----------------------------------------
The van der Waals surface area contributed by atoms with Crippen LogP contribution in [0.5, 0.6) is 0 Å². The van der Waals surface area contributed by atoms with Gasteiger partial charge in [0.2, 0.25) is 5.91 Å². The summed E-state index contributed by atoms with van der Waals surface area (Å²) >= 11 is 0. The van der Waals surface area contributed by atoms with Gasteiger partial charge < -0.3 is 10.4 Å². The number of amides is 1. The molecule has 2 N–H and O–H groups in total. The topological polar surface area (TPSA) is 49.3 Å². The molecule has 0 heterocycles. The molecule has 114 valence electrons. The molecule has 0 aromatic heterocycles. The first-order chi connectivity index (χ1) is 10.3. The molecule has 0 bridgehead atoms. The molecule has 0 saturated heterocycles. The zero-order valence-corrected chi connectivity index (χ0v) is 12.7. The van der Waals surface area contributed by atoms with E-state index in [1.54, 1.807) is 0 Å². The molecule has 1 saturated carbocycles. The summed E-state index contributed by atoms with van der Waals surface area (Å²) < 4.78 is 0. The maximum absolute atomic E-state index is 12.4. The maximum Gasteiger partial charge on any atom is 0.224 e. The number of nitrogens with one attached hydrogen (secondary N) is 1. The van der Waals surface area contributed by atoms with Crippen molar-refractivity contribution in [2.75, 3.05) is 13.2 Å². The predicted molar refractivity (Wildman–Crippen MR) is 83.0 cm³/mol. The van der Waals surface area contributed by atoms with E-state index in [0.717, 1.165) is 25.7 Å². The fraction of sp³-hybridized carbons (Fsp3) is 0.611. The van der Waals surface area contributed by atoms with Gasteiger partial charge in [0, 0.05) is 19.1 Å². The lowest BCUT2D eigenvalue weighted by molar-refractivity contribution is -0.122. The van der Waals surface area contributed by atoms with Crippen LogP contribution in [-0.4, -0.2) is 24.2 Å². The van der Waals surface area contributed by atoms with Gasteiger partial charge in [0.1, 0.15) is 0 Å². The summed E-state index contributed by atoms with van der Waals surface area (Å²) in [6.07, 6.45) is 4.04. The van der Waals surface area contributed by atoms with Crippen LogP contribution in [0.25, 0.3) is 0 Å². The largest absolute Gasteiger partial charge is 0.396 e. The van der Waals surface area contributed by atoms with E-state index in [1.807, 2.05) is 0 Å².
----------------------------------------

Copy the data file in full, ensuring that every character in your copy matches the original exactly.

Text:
The van der Waals surface area contributed by atoms with Crippen LogP contribution in [0.5, 0.6) is 0 Å². The van der Waals surface area contributed by atoms with Gasteiger partial charge in [0.2, 0.25) is 5.91 Å². The summed E-state index contributed by atoms with van der Waals surface area (Å²) >= 11 is 0. The van der Waals surface area contributed by atoms with Gasteiger partial charge < -0.3 is 10.4 Å². The number of amides is 1. The molecule has 2 N–H and O–H groups in total. The topological polar surface area (TPSA) is 49.3 Å². The molecule has 0 heterocycles. The molecule has 114 valence electrons. The molecule has 0 aromatic heterocycles. The first-order chi connectivity index (χ1) is 10.3. The molecule has 0 bridgehead atoms. The molecule has 0 saturated heterocycles. The zero-order valence-corrected chi connectivity index (χ0v) is 12.7. The van der Waals surface area contributed by atoms with E-state index in [1.54, 1.807) is 0 Å². The molecule has 1 saturated carbocycles. The summed E-state index contributed by atoms with van der Waals surface area (Å²) < 4.78 is 0. The maximum absolute atomic E-state index is 12.4. The maximum Gasteiger partial charge on any atom is 0.224 e. The number of nitrogens with one attached hydrogen (secondary N) is 1. The van der Waals surface area contributed by atoms with Crippen molar-refractivity contribution in [2.75, 3.05) is 13.2 Å². The predicted molar refractivity (Wildman–Crippen MR) is 83.0 cm³/mol. The van der Waals surface area contributed by atoms with E-state index in [0.717, 1.165) is 25.7 Å². The fraction of sp³-hybridized carbons (Fsp3) is 0.611. The van der Waals surface area contributed by atoms with Gasteiger partial charge in [0, 0.05) is 19.1 Å². The lowest BCUT2D eigenvalue weighted by molar-refractivity contribution is -0.122. The van der Waals surface area contributed by atoms with Crippen LogP contribution in [-0.4, -0.2) is 24.2 Å². The van der Waals surface area contributed by atoms with Gasteiger partial charge in [0.1, 0.15) is 0 Å². The summed E-state index contributed by atoms with van der Waals surface area (Å²) in [6.07, 6.45) is 4.04. The van der Waals surface area contributed by atoms with Crippen LogP contribution in [0.25, 0.3) is 0 Å². The largest absolute Gasteiger partial charge is 0.396 e. The van der Waals surface area contributed by atoms with E-state index in [1.807, 2.05) is 0 Å².